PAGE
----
Plume Labs
Country: France
Status: Graduated

Mobile app produces recommendations on how to reduce your exposure to unclean air

Plume Labs is helping Londoners map air pollution


  • Age of business: 1.5 years
  • Name of business: Plume Labs
  • Location: Paris, France
  • Team: Romain Lacombe & David Lissmyr, Founders
  • Funding: ODINE
  • Elevator pitch: Waze for air pollution

What does Plume Labs do?

Plume Labs is the startup that helps you breathe. We build personal sensors to track air pollution wherever you go, and a mobile app with recommendations to reduce your exposure. Smog is the number one avoidable cause of death worldwide according to the World Health Organization, and the top health concern for parents in London. Our technology aims to make the air we breathe more transparent.

How did you meet?

We actually met 15 years ago… in our high school math class!

Where did the business idea come from?

Two years ago, Romain was training for the Paris marathon and David had just become a father – and both where wondering about urban air pollution, what it meant for their health and that of their loved ones, and what they could do about it. We were appalled at the lack of clear, understandable, accessible and actionable information on how to avoid air pollution – and decided to take the matter into our own hands.

Are you working with any other partners?

We have been extremely lucky to work with the National Research Council in France (CNRS) to build a cutting-edge wearable air sensor, and are now collaborating with the Centre for Environmental Policy at Imperial College London to study how to best apply this technology to help people beat air pollution. Our first product the Plume Air Report is an app that tracks live air pollution open data from agencies and scientific networks in 300 cities around the world. ODINE helped us build an API to make this data accessible to everyone.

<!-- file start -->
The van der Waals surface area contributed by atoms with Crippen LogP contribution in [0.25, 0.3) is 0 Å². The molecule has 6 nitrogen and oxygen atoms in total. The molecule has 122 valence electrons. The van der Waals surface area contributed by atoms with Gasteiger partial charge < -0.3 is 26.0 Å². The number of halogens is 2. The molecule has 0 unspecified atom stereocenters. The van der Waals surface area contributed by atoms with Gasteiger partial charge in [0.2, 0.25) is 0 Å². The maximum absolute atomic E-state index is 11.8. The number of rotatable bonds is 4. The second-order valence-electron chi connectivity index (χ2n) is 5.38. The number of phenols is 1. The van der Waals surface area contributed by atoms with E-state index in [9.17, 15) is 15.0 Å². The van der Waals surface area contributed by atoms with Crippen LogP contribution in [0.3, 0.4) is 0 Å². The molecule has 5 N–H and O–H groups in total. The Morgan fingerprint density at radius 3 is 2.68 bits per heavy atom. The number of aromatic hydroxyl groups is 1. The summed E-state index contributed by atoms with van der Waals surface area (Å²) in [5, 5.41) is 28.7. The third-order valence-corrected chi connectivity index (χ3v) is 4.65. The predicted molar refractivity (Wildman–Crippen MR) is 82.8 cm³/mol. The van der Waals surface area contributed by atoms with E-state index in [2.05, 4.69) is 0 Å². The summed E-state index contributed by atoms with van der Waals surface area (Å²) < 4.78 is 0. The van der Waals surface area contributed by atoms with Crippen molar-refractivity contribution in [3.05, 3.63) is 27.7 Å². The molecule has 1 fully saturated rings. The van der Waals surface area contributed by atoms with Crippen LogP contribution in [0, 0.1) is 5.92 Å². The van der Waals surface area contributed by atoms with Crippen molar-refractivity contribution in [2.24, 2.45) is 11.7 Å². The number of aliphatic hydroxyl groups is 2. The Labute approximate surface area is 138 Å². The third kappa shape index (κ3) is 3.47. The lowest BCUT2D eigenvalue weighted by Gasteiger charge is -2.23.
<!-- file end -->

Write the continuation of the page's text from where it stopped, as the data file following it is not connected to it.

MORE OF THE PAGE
If you were to start again, what would you do differently?

Demand bolder action on pollution. A year ago, the air quality data we collect around the world showed Paris had become more polluted than Beijing for a day! The city’s air quality board initially tried to censor us… Fortunately, Parisians knew we told the truth when the Eiffel Tower disappeared behind smog. The French government later cut half the cars from the roads for a day. A true lesson in the power of open data.

How has ODINE helped you so far?

ODINE has been very helpful in funding the development of our Plume Air Cloud platform and make it open to everyone through an API. It’s a way to give back to the community: the data we collect from governments, local authorities or scientific networks in 42 countries around the world will now be available in open data for other developers to build on it. We believe this will eventually make it easier for citizens everywhere to avoid excessive exposure to air pollution.

What advice would you give to other companies pitching to ODINE?

Open data is more than a strategy: it’s a collaborative movement. Make sure your business model empowers other open government innovators as much as it builds upon the work they share.

What would you say to other startups thinking of working with open data?

We’ve been involved in open data one way or another since the very early days in Europe. David built AI platforms using open source algorithms, and Romain co-founded the French Prime Minister’s open data taskforce It’s been very inspiring to see this movement grow from a common hope shared by activists in the late 2000s, all the way to an official government policy supported by the G8 and the UN in 2013. There’s a lot more work ahead for open data to truly live up to its potential, and it’s up to us innovators to make the most of it – and leverage the power of data to make the world more transparent, more just and more inclusive.

How would you encourage big business to buy into the open data movement?

The main issue facing large corporations today is the tremendous mistrust from consumers and citizens. Open data is a powerful way they can become more transparent on their practices, the quality of their products or their social and environmental impact. Even Nike now has a chief data officer. Supporting open data is a smart way for corporations to foster innovation and better serve their customers and constituencies.

What’s the key trend in open data at the moment?

Governments have started to embrace open data as a policy, and startups as a resource on which they can build better products and services to talk about civic issues. But what is truly exciting at the moment is seeing citizens supporting this movement as well.

We recently ran a crowd-funding campaign to recruit volunteers to wear a prototype of our wearable air quality sensors. By helping crowd-source air pollution measurements around London, Plume’s beta testers will collectively build an open data air map of London, and help researchers at Imperial College study how smog varies throughout the city – and how we can all improve our environment and its impact on our health!


(This article first appeared on The Guardian)